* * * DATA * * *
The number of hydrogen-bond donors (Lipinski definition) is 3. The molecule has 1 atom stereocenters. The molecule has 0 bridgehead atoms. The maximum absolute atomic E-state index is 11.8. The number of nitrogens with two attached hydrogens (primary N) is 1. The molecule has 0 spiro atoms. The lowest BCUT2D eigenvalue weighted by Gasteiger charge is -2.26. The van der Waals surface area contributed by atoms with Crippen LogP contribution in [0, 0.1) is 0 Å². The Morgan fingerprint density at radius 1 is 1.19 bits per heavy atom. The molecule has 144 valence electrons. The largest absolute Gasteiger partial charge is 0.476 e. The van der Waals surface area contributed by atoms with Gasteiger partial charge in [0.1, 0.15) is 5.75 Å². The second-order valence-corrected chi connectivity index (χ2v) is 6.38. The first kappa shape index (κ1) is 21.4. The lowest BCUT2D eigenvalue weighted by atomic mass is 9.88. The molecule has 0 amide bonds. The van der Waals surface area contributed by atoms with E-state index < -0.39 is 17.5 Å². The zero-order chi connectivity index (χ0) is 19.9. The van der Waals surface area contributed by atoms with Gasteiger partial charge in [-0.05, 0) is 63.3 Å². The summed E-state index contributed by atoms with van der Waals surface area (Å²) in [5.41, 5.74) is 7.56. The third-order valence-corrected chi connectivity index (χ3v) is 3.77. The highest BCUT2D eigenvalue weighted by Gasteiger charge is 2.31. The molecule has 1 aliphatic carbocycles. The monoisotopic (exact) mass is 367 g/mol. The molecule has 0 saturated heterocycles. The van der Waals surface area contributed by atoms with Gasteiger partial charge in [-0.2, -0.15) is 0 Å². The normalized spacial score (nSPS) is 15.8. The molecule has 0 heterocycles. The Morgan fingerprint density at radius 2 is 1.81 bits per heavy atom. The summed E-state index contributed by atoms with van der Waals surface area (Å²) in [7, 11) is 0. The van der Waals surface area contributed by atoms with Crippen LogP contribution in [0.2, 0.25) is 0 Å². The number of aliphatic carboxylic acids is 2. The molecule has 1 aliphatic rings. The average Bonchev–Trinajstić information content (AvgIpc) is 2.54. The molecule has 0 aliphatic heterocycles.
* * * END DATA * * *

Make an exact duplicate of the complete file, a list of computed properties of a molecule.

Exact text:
The number of hydrogen-bond donors (Lipinski definition) is 3. The molecule has 1 atom stereocenters. The molecule has 0 bridgehead atoms. The maximum absolute atomic E-state index is 11.8. The number of nitrogens with two attached hydrogens (primary N) is 1. The molecule has 0 spiro atoms. The lowest BCUT2D eigenvalue weighted by Gasteiger charge is -2.26. The van der Waals surface area contributed by atoms with Crippen LogP contribution in [0, 0.1) is 0 Å². The Morgan fingerprint density at radius 1 is 1.19 bits per heavy atom. The molecule has 144 valence electrons. The largest absolute Gasteiger partial charge is 0.476 e. The van der Waals surface area contributed by atoms with Gasteiger partial charge in [0.1, 0.15) is 5.75 Å². The second-order valence-corrected chi connectivity index (χ2v) is 6.38. The first kappa shape index (κ1) is 21.4. The lowest BCUT2D eigenvalue weighted by atomic mass is 9.88. The molecule has 0 amide bonds. The van der Waals surface area contributed by atoms with E-state index < -0.39 is 17.5 Å². The zero-order chi connectivity index (χ0) is 19.9. The van der Waals surface area contributed by atoms with Gasteiger partial charge in [-0.05, 0) is 63.3 Å². The summed E-state index contributed by atoms with van der Waals surface area (Å²) in [5.41, 5.74) is 7.56. The third-order valence-corrected chi connectivity index (χ3v) is 3.77. The highest BCUT2D eigenvalue weighted by Gasteiger charge is 2.31. The molecule has 1 aliphatic carbocycles. The monoisotopic (exact) mass is 367 g/mol. The molecule has 0 saturated heterocycles. The van der Waals surface area contributed by atoms with Gasteiger partial charge in [-0.2, -0.15) is 0 Å². The normalized spacial score (nSPS) is 15.8. The molecule has 0 heterocycles. The Morgan fingerprint density at radius 2 is 1.81 bits per heavy atom. The summed E-state index contributed by atoms with van der Waals surface area (Å²) in [7, 11) is 0. The van der Waals surface area contributed by atoms with Crippen LogP contribution in [0.2, 0.25) is 0 Å². The number of aliphatic carboxylic acids is 2. The molecule has 1 aliphatic rings. The average Bonchev–Trinajstić information content (AvgIpc) is 2.54. The molecule has 0 aliphatic heterocycles.